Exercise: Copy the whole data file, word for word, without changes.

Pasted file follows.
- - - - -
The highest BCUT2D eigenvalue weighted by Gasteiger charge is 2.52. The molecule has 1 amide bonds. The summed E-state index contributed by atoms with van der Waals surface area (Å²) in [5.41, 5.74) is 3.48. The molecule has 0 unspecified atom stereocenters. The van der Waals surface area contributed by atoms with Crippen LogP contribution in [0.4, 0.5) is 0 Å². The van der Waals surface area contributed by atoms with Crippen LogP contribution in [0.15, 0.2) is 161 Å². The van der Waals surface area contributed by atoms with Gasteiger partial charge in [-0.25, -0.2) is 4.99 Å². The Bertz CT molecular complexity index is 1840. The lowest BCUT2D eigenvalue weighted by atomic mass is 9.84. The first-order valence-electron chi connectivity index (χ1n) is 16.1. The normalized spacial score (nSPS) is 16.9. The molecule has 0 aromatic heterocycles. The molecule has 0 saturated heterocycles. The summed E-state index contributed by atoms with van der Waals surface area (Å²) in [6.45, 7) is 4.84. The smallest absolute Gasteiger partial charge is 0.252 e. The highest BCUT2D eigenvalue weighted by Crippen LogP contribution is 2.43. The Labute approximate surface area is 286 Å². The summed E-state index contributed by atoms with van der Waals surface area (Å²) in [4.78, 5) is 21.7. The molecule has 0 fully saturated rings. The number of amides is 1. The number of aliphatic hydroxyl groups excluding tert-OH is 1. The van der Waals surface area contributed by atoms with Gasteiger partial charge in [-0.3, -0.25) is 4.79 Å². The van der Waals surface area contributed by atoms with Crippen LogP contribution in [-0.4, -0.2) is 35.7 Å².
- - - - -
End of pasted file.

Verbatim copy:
The highest BCUT2D eigenvalue weighted by Gasteiger charge is 2.52. The molecule has 1 amide bonds. The summed E-state index contributed by atoms with van der Waals surface area (Å²) in [5.41, 5.74) is 3.48. The molecule has 0 unspecified atom stereocenters. The van der Waals surface area contributed by atoms with Crippen LogP contribution in [0.4, 0.5) is 0 Å². The van der Waals surface area contributed by atoms with Crippen LogP contribution in [0.15, 0.2) is 161 Å². The van der Waals surface area contributed by atoms with Gasteiger partial charge in [-0.25, -0.2) is 4.99 Å². The Bertz CT molecular complexity index is 1840. The lowest BCUT2D eigenvalue weighted by atomic mass is 9.84. The first-order valence-electron chi connectivity index (χ1n) is 16.1. The normalized spacial score (nSPS) is 16.9. The molecule has 0 aromatic heterocycles. The molecule has 0 saturated heterocycles. The summed E-state index contributed by atoms with van der Waals surface area (Å²) in [6.45, 7) is 4.84. The smallest absolute Gasteiger partial charge is 0.252 e. The highest BCUT2D eigenvalue weighted by Crippen LogP contribution is 2.43. The Labute approximate surface area is 286 Å². The summed E-state index contributed by atoms with van der Waals surface area (Å²) in [4.78, 5) is 21.7. The molecule has 0 fully saturated rings. The number of amides is 1. The number of aliphatic hydroxyl groups excluding tert-OH is 1. The van der Waals surface area contributed by atoms with Gasteiger partial charge in [-0.3, -0.25) is 4.79 Å². The van der Waals surface area contributed by atoms with Crippen LogP contribution in [-0.4, -0.2) is 35.7 Å².